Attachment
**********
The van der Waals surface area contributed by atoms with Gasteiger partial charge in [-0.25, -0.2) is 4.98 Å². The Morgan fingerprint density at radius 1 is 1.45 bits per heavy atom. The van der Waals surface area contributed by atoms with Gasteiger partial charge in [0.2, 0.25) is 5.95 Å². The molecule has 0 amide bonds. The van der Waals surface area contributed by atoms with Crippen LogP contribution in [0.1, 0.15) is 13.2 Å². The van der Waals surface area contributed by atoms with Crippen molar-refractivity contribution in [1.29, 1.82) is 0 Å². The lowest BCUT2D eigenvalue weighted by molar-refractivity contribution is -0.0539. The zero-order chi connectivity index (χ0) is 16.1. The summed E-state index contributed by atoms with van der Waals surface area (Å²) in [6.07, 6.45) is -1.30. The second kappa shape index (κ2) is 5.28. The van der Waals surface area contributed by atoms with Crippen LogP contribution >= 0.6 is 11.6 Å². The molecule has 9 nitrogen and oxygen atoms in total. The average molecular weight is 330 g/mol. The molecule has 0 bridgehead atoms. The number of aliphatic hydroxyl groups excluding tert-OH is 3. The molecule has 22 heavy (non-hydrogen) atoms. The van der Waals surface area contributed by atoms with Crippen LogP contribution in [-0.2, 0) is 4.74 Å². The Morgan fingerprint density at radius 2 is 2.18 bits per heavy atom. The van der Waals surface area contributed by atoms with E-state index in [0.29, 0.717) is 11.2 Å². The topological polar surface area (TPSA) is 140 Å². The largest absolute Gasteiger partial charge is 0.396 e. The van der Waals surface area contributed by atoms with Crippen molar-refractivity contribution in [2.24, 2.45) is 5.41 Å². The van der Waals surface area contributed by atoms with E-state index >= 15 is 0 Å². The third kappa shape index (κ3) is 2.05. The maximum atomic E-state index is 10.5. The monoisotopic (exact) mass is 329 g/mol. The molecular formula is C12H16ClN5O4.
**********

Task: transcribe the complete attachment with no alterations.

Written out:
The van der Waals surface area contributed by atoms with Gasteiger partial charge in [-0.25, -0.2) is 4.98 Å². The Morgan fingerprint density at radius 1 is 1.45 bits per heavy atom. The van der Waals surface area contributed by atoms with Gasteiger partial charge in [0.2, 0.25) is 5.95 Å². The molecule has 0 amide bonds. The van der Waals surface area contributed by atoms with Crippen LogP contribution in [0.1, 0.15) is 13.2 Å². The van der Waals surface area contributed by atoms with Crippen molar-refractivity contribution in [1.29, 1.82) is 0 Å². The lowest BCUT2D eigenvalue weighted by molar-refractivity contribution is -0.0539. The zero-order chi connectivity index (χ0) is 16.1. The summed E-state index contributed by atoms with van der Waals surface area (Å²) in [6.07, 6.45) is -1.30. The second kappa shape index (κ2) is 5.28. The van der Waals surface area contributed by atoms with Crippen LogP contribution >= 0.6 is 11.6 Å². The molecule has 9 nitrogen and oxygen atoms in total. The average molecular weight is 330 g/mol. The molecule has 0 bridgehead atoms. The number of aliphatic hydroxyl groups excluding tert-OH is 3. The molecule has 22 heavy (non-hydrogen) atoms. The van der Waals surface area contributed by atoms with Crippen LogP contribution in [-0.2, 0) is 4.74 Å². The Morgan fingerprint density at radius 2 is 2.18 bits per heavy atom. The van der Waals surface area contributed by atoms with E-state index in [0.29, 0.717) is 11.2 Å². The topological polar surface area (TPSA) is 140 Å². The largest absolute Gasteiger partial charge is 0.396 e. The van der Waals surface area contributed by atoms with Crippen molar-refractivity contribution in [2.24, 2.45) is 5.41 Å². The van der Waals surface area contributed by atoms with E-state index >= 15 is 0 Å². The third kappa shape index (κ3) is 2.05. The maximum atomic E-state index is 10.5. The monoisotopic (exact) mass is 329 g/mol. The molecular formula is C12H16ClN5O4.